In my standup act, I force a rapport with the audience, and make them the scene partner. I look for them to react and then I try to create something right there in the room. If someone drops a glass, I want to jump on it and make that an organic part of my act. One of the most applicable skills for standups will be dealing with hecklers. In that moment, the heckler has the power, wondering if he can best you, but you have the status of the microphone. So improv teaches you to concede power to that person, and then follow them -- because you have to follow the follower.
I've heard you say in the past that you love hecklers, which is very different than most standups I've talked to. Do you think that's because your background in improv has affected your approach to standup?
I think I'm definitely not afraid of hecklers. I don't go up there with a completely planned set. Like Charpie [Chris Charpentier] goes up there with crafted jokes that are strong, and they're cut down for word-usage, they're these perfect little crafted jokes that he wants to present. A lot of comics will go up there with this great idea, this polished gem, and they don't want anyone talking during it. It's like if you put up your painting you don't want some guy coming along and drawing on it.
But I don't have that feeling. For me it's more of a group thing; these people are here to be a part of something. I don't want to go up there and do my jokes; I want to talk about this guy's shirt, and have his girlfriend make fun of his shirt with me, I want to talk about their relationship, and maybe extrapolate that into what a day in their life might be. I want to go on a tangent about the room.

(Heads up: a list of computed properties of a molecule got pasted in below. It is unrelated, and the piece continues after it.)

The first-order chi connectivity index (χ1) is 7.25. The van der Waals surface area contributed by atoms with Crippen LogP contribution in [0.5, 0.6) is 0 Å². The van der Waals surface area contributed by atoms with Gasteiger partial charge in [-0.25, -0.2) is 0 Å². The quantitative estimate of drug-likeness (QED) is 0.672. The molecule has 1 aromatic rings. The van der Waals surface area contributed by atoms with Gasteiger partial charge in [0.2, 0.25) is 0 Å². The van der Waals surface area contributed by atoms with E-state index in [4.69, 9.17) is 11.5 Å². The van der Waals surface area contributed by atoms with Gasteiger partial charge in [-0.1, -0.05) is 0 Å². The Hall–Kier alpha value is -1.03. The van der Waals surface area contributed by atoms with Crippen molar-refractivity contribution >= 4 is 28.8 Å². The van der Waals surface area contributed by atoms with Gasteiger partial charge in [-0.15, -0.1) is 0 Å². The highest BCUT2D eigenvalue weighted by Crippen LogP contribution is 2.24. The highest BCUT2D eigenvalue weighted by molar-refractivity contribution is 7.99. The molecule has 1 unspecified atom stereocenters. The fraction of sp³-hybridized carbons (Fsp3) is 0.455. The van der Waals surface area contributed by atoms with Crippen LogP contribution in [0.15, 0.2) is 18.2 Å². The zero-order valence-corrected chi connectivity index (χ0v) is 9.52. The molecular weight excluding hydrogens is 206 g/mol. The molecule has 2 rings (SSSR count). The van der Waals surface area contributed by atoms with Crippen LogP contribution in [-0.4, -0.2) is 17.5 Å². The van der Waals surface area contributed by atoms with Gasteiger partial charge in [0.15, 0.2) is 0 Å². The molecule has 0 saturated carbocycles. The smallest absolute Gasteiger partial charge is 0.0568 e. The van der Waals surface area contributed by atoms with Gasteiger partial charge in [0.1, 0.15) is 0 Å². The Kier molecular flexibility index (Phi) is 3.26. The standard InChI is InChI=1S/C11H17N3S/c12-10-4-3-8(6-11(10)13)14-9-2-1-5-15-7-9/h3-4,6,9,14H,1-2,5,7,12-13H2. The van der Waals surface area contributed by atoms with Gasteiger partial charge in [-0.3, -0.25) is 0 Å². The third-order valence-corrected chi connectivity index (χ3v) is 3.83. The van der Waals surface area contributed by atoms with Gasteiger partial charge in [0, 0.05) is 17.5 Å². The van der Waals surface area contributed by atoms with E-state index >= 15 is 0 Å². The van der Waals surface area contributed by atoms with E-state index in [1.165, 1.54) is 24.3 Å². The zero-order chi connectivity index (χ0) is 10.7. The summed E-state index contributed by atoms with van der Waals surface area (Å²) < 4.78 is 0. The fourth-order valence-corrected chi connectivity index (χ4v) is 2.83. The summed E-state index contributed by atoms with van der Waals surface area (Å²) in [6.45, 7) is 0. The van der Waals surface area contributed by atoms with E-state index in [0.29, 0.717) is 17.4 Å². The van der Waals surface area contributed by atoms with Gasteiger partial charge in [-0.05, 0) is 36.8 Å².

As a comedian, is that where you get some of your best material?
Oh, yeah. And I think that's why I get booked more than some other people do, because I don't do the same show every night. If I'm going to do an hour in Greeley at the DownUnder, probably half of that hour is going to be me making it up and trying to do something organic. It's not always the most hilarious thing that you create, but if you have enough confidence, you can follow it out to the farthest reaches of your interaction with this person -- that's where the good stuff is.
Sometimes, though, I'll have stock lines for people in the audience. I'll say something to a person in the crowd, and it will seem like something I just thought of, but in reality it's just something that's worked in the past. So it appears organic, but it's the same road. So I have to watch myself on that. I don't want to set myself up for that false reality where it's just strings that I'm pulling in my own choose-your-own-adventure story. I don't want to do that. If you're willing to just get weird, that's where the best shit comes from.
Do you think that forcing yourself to think of something in that split second, when the pressure's on, activates a different creative zone in the brain as opposed to sitting on your couch with a pen and paper writing out jokes?
Yes. Because you're not thinking. If you're doing improv right, you're not thinking; you're just reacting organically and honestly in the moment. We're having a conversation right now, and basically this is improv.
I don't sit down and write jokes, that's not my process. If I have an idea for a joke, I'll take it to the stage and try to work it out.
But there are great comics out there who do meticulously craft perfect little jokes, like Mitch Hedberg or Woody Allen.
And some of my favorite comics have been one-liner comics. I love Hedberg, Steven Wright, my friend Roger Norquist. When I first started I was a total one-liner comic, I would cling to them. I thought standup was completely separate from improv -- I thought these people didn't want to see me make anything up, they wanted to see me do jokes. So I was terrified to do any kind of riffing on stage.
But if you're doing good improv, you're not thinking about anything. It's Michael Jordan in the zone, seven out of seven three pointers in a row; or the pianist who blacks out during the concerto and wakes up to a standing ovation. It's that zen, that being in the middle of the moment, and being okay with the moment. That's what I want the standups to take away from the class: being okay with not having any idea what's going on, not trying to be in control. Don't think, just react.
Sam Tallent's Skills For the Stage Class begins this Sunday at noon, with a second class at 3 p.m. at Deer Pile, 206 East 13th Avenue. The classes last eight weeks and are $10 a session. To sign up, e-mail Sam Tallent at firstname.lastname@example.org.